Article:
What were the Nuremberg Race Laws? On September 15, 1935, the Nazi regime announced two new laws: The Reich Citizenship Law The Law for the Protection of German Blood and German Honor These laws informally became known as the Nuremberg Laws or Nuremberg Race Laws. This is because they were first announced at a Nazi Party rally held in the German city of Nuremberg. Why did the Nazis enact the Nuremberg Race Laws? The Nuremberg Race LawsThe Nazis enacted the Nuremberg Laws, because they…
Why Nuremberg? During the summer of 1945, SHAEF (Supreme Headquarters Allied Expeditionary Force), and its successor organization USFET (US Forces, European Theater) conducted a survey of possible locations for the International Military Tribunal (IMT). They concluded that Nuremberg should be selected as the location. Despite the fact that more than three quarters of the city lay in rubble, Nuremberg contained the only undamaged facilities—the Palace of Justice—that were extensive enough to…
The Nuremberg Race Laws were two in a series of key decrees, legislative acts, and case law in...
After World War II ended, t...
The Allied powers made major modifications to the Palace of Justice in Nuremberg to accommodate the postwar International Military Tribunal. See photos and read more.
At the Nuremberg trials, Allied prosecutors submitted documentation left by the Nazi state itself. This evidence is a lasting refutation of attempts to deny the Holocaust.
Today, a body of international criminal law exists to prosecute perpetrators of mass atrocities. Learn about principles and precedents from the Nuremberg Charter and the IMT.
Trials of top surviving German leaders for Nazi Germany’s crimes began in Nuremberg after World War II. Read about the Nuremberg trials.
An American correspondent reads a special edition of the Nürnberger newspaper reporting the sentences handed down by the International Military Tribunal. Nuremberg, Germany, October 1, 1946.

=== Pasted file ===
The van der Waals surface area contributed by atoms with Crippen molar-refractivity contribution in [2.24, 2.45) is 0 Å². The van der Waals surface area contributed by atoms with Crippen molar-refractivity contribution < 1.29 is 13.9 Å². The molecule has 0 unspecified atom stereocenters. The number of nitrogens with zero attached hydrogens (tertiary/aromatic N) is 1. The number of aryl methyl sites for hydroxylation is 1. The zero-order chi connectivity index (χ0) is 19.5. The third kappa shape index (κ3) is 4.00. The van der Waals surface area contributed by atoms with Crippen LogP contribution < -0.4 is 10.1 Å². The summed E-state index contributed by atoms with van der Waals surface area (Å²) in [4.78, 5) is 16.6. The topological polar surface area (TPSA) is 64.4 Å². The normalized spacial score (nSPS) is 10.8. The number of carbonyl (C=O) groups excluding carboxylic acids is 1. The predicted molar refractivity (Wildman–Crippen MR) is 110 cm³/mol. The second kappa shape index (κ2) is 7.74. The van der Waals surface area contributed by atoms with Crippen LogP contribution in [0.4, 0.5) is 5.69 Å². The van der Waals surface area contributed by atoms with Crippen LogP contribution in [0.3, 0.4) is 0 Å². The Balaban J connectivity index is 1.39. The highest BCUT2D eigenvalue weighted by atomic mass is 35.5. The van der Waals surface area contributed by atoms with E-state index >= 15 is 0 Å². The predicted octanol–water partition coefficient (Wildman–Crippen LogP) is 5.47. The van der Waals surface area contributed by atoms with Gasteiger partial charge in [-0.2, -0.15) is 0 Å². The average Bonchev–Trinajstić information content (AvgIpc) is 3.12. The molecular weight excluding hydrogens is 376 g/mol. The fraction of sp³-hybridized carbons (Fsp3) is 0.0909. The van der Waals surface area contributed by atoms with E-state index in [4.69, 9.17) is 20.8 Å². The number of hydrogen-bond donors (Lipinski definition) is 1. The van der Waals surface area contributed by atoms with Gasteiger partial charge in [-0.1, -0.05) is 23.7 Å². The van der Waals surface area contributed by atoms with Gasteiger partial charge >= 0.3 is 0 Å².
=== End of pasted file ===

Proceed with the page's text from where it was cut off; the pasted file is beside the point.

People gather in the street to read a special edition of the Nurnberger newspaper reporting the sentences handed down by the International Military Tribunal. Nuremberg, Germany, October 1, 1946.
Prisoners march in the courtyard of the Gestapo headquarters in Nuremberg. The original caption to the photograph reads: "The courtyard of the Gestapo headquarters, Nurnberg. These appear to be Frenchmen taken to Germany as slave laborers".
View of the mimeograph room in the Palace of Justice at Nuremberg after the transcripts on the sentencing of the defendants in the High Command Case had been run off. The reproduction of documents during the Nuremberg trials, often in four languages, was a huge logistical challenge. Nuremberg, Germany, 1948. (Source record ID: A65III/RA-121-D)
The International Military Tribunal charged 24 defendants representing a cross-section of German diplomatic, economic, political, and military leadership.
Before joining the US Army, Zeck—a lawyer—worked for the Board of Economic Warfare. In 1946, he was hired to work on preparations for the Nuremberg trials. In his search for documents pertaining to the I. G. Farben company's involvement in the war, Zeck also met attorney Belle Mayer, his future wife. Both Zeck and Mayer were involved in preparing the indictment in the I. G. Farben trial held at Nuremberg.
After World War II ended, the Allies established courts in each of th...
The International Military Tribunal (IMT) opened in Nuremberg within months of Germany’s surrender. Learn about the judges, defendants, charges, and legacies.
Efforts to bring the perpetrators of Nazi-era crimes to justice continue into the 21st century. Learn more.
The defendants' box at the Nuremberg trial. Hermann Göring is seated at the far left of the first row. Nuremberg, Germany, 1945-1946.
View during the remodeling of the Palace of Justice in Nuremberg in preparation for the International Military Tribunal. Nuremberg, Germany, 1945.
The inhabitants of Nuremberg watch a parade of US troops through their city. Nuremberg, Germany, 1946.
The defendants in the dock during the Justice Case, Case #3 of the Subsequent Nuremberg Proceedings. Nuremberg, Germany, 1947.
The aftermath of the Holocaust raised questions about the search for justice in the wake of mass atrocity and genocide. The World War II Allied powers provided a major, highly public model for establishing internation...
An armored car parked outside the gate of the Palace of Justice in Nuremberg on the day the judgment of the International Military Tribunal was handed down. Nuremberg, Germany, October 1, 1946.
The defendants in the dock (at rear, with headphones) and their lawyers (front) follow the proceedings of the Hostage Case, case #7 of the Subsequent Nuremberg Proceedings. Nuremberg, Germany, 1947-48.
View of the bombed-out city of Nuremberg. Visible in the distance is the twin-spired Lorenz Church, and on the right, a statue of Kaiser Wilhelm I. Nuremberg, Germany, 1945.
We would like to thank Crown Family Philanthropies and the Abe and Ida Cooper Foundation for supporting the ongoing work to create content and resources for the Holocaust Encyclopedia. View the list of all donors.